Lastly, as tempting as it is to find common ground – and I’ve been guilty of this even knowing better by having been on the other side – do NOT bring up your situation. The person with the SPD can barely keep it together themselves. It really doesn’t help, in the crisis moment, to hear you went through the same thing. Maybe down the road they might want to hear about your accident, miscarriage, chemo etc. Now is NOT the time.

And above all – even if you stumble all over yourself and say every wrong thing in the book – presence by a genuinely caring person beats isolation ANY day of the week. So many people have disappeared during my worst times because they didn’t know what to say or they didn’t want to remind me, for example, that my brother was gone. Just “I care” solves all that. No clever words needed. And trust me – no one forgets that they’ve lost a loved one, or that they have cancer, or that they are suddenly single. It is ALL consuming at times.

Remember the Golden Rule and you can’t go wrong.

Provisions for my Super Bad Week!!!

Provisions for my Super Bad Week!!!

Breakfast of Champions

For breakfast, I had chocolate, coffee and my prostate medication.

Whaaaat?

I’m about a week into a possible kidney stone, and keeping my prostate happy is part of the medical regimen. Before juicy rumors start, it’s standard protocol to help a person visit the restroom more often. Well, drinking water usually works, but hey – whatever helps.

The pain alternates from “I must be making this up” to “Find me my friggin vicodin right NOW”. Funny I should put that in quotes because there is no one to utter such lovely things to. Teresa was here for a few days (and so helpful – it’s wonderful what just having company does for a person). Pete is out of the country. I think his leaving the country is like trailer parks causing tornadoes. 🙂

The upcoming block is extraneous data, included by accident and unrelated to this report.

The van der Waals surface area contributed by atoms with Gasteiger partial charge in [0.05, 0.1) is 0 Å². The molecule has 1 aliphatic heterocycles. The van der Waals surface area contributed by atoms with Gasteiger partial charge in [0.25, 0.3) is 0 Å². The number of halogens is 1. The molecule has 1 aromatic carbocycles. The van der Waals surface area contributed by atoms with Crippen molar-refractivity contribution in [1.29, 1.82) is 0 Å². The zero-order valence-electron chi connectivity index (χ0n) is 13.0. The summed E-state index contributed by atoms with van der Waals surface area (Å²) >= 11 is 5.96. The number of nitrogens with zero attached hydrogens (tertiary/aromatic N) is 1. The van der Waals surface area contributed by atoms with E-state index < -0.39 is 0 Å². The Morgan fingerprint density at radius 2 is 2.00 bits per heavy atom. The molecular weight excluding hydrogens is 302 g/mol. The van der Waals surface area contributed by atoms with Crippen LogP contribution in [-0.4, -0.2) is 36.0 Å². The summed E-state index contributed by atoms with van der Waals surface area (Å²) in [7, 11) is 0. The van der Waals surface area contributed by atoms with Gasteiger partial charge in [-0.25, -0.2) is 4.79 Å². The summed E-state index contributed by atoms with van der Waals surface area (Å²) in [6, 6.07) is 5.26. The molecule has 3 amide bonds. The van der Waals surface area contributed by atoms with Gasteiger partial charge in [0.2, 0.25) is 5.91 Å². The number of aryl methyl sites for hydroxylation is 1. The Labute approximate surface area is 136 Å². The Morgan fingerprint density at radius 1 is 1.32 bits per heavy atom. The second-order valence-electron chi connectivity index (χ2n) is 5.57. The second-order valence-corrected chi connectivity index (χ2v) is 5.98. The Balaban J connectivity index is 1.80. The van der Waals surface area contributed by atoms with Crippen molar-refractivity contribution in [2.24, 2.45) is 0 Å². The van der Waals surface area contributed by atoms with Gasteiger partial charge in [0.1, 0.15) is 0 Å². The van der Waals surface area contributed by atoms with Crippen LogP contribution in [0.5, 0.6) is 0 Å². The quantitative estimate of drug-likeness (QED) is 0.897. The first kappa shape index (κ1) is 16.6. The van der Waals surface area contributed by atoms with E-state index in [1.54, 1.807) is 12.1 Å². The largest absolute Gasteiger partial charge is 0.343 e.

So I wait – and I drink water – and I eat crap because I feel like crap. I’m in a holding pattern waiting for the CT scan to get approved. The CT is waiting for a CT scan. My terpy friends will understand that.

Have a groovy day y’all.

Love, The Kidney Stoner

(This too shall pass – ar ar ar)

Hiccup on the Way

Hey y’all,

It’s been eons since I’ve posted. In the last few months, I have been super busy with all kinds of things. How is that for nebulous? As of late, though, I’ve been dealing with the results of a surgery from last year not having “quite worked” (my words). Doc wants me to go under the knife again but I’ve given her a resounding NO. So it’s not anything life threatening but this latest issue is absorbing a few brain cells, and causing pain and not-so-fun stuff. I’m in good spirits, though, and playing as much music as possible. Some house concerts, and hopefully jam sessions, will be happening here soon.

I’m sending y’all sparkly rainbows and happy unicorns (who has been hitting the Vicodin again, I wonder?)

 

Acceptance

Trying to accept with grace and poise

Despite the racket of my mental noise

Friends are working long hours, they say

And wouldn’t they love to have my kind of day?

But I just turned down my last terping* request

Pain prevents me, I gave it my best

Can’t keep wallowing in what was “taken” from me